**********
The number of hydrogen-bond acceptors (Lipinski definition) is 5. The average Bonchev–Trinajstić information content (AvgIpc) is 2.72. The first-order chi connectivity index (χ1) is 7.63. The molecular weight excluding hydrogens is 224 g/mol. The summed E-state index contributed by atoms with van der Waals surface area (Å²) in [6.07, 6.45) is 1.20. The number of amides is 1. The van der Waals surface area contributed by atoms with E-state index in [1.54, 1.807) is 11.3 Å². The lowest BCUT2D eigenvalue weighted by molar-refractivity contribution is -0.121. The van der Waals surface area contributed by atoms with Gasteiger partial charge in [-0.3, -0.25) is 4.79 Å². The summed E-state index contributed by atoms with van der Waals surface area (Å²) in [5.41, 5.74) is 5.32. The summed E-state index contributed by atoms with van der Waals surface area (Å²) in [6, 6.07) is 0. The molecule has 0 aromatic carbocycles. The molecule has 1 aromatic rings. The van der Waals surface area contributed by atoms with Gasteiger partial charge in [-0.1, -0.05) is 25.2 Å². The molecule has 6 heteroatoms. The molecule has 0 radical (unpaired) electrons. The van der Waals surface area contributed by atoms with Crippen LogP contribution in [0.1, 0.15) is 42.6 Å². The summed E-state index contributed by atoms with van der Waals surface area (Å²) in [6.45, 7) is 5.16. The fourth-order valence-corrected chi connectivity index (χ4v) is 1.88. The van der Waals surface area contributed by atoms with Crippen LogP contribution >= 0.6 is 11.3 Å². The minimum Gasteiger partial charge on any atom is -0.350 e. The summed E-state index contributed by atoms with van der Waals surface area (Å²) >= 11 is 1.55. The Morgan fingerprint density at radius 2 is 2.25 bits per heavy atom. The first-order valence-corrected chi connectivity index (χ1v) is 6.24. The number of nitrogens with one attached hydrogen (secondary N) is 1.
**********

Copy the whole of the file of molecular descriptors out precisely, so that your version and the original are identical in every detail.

The number of hydrogen-bond acceptors (Lipinski definition) is 5. The average Bonchev–Trinajstić information content (AvgIpc) is 2.72. The first-order chi connectivity index (χ1) is 7.63. The molecular weight excluding hydrogens is 224 g/mol. The summed E-state index contributed by atoms with van der Waals surface area (Å²) in [6.07, 6.45) is 1.20. The number of amides is 1. The van der Waals surface area contributed by atoms with E-state index in [1.54, 1.807) is 11.3 Å². The lowest BCUT2D eigenvalue weighted by molar-refractivity contribution is -0.121. The van der Waals surface area contributed by atoms with Gasteiger partial charge in [-0.3, -0.25) is 4.79 Å². The summed E-state index contributed by atoms with van der Waals surface area (Å²) in [5.41, 5.74) is 5.32. The summed E-state index contributed by atoms with van der Waals surface area (Å²) in [6, 6.07) is 0. The molecule has 0 aromatic carbocycles. The molecule has 1 aromatic rings. The van der Waals surface area contributed by atoms with Gasteiger partial charge in [-0.1, -0.05) is 25.2 Å². The molecule has 6 heteroatoms. The molecule has 0 radical (unpaired) electrons. The van der Waals surface area contributed by atoms with Crippen LogP contribution in [0.1, 0.15) is 42.6 Å². The summed E-state index contributed by atoms with van der Waals surface area (Å²) in [6.45, 7) is 5.16. The fourth-order valence-corrected chi connectivity index (χ4v) is 1.88. The van der Waals surface area contributed by atoms with Crippen LogP contribution >= 0.6 is 11.3 Å². The minimum Gasteiger partial charge on any atom is -0.350 e. The summed E-state index contributed by atoms with van der Waals surface area (Å²) >= 11 is 1.55. The Morgan fingerprint density at radius 2 is 2.25 bits per heavy atom. The first-order valence-corrected chi connectivity index (χ1v) is 6.24. The number of nitrogens with one attached hydrogen (secondary N) is 1.